No one shall be subjected to medical or scientific experimentation without one’s consent. – Article 7 of the Covenant on Civil and Political Rights.
Patient’s rights accrue to every person who goes to a medical facility for medical care. Medical care involves primary care, medical diagnosis, treatment, hospitalization, therapy, nursing care, and many other things.
According to the American Heritage Dictionary, treatment means the use of an agent, procedure, or regimen, such as a drug, surgery, or exercise, in an attempt to cure or mitigate a disease, condition, or injury. Treatment can also mean the agent, procedure, or regimen so used.
This is where the right not to be subjected to medical or scientific experimentation without one’s consent comes in.
Gone are the days when medical personnel had the autonomy to deal with a patient’s situation however they pleased. The laws of morality and doctor-patient relationships have changed this. It is not most appropriate for decisions regarding the patient to be made with the patient’s consent. This consent must also be informed consent.
The right to give consent to a medical or scientific experiment is based on the inviolability of one’s being it therefore follows that a doctor who touches a patient without obtaining the patient’s consent may be liable for assault or even battery. The right to have informed consent is not absolute and there are limitations to this right which include:
- Treatment of minors
- Treatment of persons with an acute or permanent incapacity
- Treatment of persons suffering from mental incapacity
(The limitations of the right to have informed consent to a medical procedure will be discussed in more detail in the next article in next week’s issue)
We hear of many stories of big pharmaceutical companies who experiment the effectiveness of their drugs in third world countries. Medical experimentation has been going on since the 1800’s. The most devastating stories are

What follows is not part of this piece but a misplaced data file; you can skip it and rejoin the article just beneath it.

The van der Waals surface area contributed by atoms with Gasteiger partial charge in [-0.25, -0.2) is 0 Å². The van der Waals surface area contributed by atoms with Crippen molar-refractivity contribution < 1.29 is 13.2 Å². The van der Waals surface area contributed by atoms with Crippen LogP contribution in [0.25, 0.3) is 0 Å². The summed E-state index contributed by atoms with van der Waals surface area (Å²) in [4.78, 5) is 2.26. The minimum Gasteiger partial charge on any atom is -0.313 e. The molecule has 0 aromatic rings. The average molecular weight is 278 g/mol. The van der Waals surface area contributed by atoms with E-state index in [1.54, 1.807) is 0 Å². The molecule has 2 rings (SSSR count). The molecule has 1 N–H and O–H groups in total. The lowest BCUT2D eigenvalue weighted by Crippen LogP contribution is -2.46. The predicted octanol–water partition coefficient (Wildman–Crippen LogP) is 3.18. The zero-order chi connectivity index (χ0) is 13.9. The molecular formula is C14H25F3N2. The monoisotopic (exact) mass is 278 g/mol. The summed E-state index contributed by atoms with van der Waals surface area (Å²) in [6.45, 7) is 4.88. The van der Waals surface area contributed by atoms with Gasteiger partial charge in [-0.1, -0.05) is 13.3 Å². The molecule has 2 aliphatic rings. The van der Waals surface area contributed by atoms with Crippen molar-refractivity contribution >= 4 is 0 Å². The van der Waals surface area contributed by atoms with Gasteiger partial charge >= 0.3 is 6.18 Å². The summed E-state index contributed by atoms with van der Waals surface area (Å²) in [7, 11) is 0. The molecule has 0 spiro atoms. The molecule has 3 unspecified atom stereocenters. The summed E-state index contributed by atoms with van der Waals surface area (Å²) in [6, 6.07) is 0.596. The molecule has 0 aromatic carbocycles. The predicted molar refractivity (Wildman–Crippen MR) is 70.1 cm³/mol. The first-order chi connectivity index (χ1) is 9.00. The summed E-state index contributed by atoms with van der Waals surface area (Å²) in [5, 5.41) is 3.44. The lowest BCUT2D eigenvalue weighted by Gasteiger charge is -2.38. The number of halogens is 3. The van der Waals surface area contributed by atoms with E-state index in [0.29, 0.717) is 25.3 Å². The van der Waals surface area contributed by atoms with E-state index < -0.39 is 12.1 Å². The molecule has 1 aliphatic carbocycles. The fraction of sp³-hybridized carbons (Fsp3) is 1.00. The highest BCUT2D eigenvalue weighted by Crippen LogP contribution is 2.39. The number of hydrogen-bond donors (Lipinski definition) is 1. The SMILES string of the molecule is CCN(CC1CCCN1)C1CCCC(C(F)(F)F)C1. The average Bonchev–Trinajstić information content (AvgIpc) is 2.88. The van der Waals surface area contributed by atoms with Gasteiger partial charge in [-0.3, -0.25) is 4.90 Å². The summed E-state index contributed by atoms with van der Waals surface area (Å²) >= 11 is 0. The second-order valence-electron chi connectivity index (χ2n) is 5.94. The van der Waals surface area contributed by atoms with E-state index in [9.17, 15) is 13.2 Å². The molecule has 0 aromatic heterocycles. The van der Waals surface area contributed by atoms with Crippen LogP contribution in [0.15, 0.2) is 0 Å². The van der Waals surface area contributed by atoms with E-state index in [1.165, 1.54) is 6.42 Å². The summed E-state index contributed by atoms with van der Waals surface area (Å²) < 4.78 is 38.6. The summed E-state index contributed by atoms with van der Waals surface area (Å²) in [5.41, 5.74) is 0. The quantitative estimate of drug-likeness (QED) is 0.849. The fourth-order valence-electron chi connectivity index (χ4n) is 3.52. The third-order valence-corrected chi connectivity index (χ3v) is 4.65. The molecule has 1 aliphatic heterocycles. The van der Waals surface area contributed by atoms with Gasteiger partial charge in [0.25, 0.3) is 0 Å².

When experiments like the ones which were carried out by Dr. Eugene Fischer in Namibia, are being carried, one does not expect the experimenter to disclose to the patients what his experiment is meant to achieve. Upon discovery, such an experimenter should be liable for crimes against humanity and genocide.
But then, there are these experiments where the drug is meant for the greater good except that it has not been tested. So, the makers of the drug seek to have it tested. The choice of where they test the drug is what is most bothering. They choose third world countries mostly in Africa and Asia.
Their choice of where to experiment the drug is because of the high level of poverty in such areas. Many people cannot afford medical care and would be happy to get free medication. So, their ultimate intent is to exploit these poor people. Most of these experiments go completely bad. People become blind, paralyzed, they suffer from hemorrhage and in most cases people die.
This has led to a lot of mistrust of western medicines in Africa. This also accounts for the increase in the prevalence of diseases like polio in West Africa. People do not immunize their children because they fear that those vaccines are laced with HIV and sterilization agents. This in turn causes people not to consume legitimate medicine.
Laws against experimental medicines are not well established in East Africa. In both Uganda and Kenya, for example, we do not have legislation prohibiting medical experiments. It was only less than two years ago that the Kenya government banned medical camps by foreign doctors, but the same ban was lifted in July this year, with no regulations regarding medical experiments.
A patient’s consent must be sought in the language the patient understands and should include information regarding the following:
- A description of the treatment which the medic is going to dispense to the patient
- Probable risks and benefits of that treatment
- A description of alternative treatments
- Probable risks and benefits of the alternative treatments
- What could happen if treatment is not administered
- The probability of the success of the treatment
- Length of administration of the treatment
- Any other relevant information
Next time you visit your doctor, task them to explain (and defend) that treatment they are about to administer. It is within your right. Should it be experimental treatment, you have the right to object to that treatment.
BY SAMALI BITALA
This article appears in our weekly law digital magazine, The Deuteronomy Vol 7, Issue 3 of October 21st 2016.
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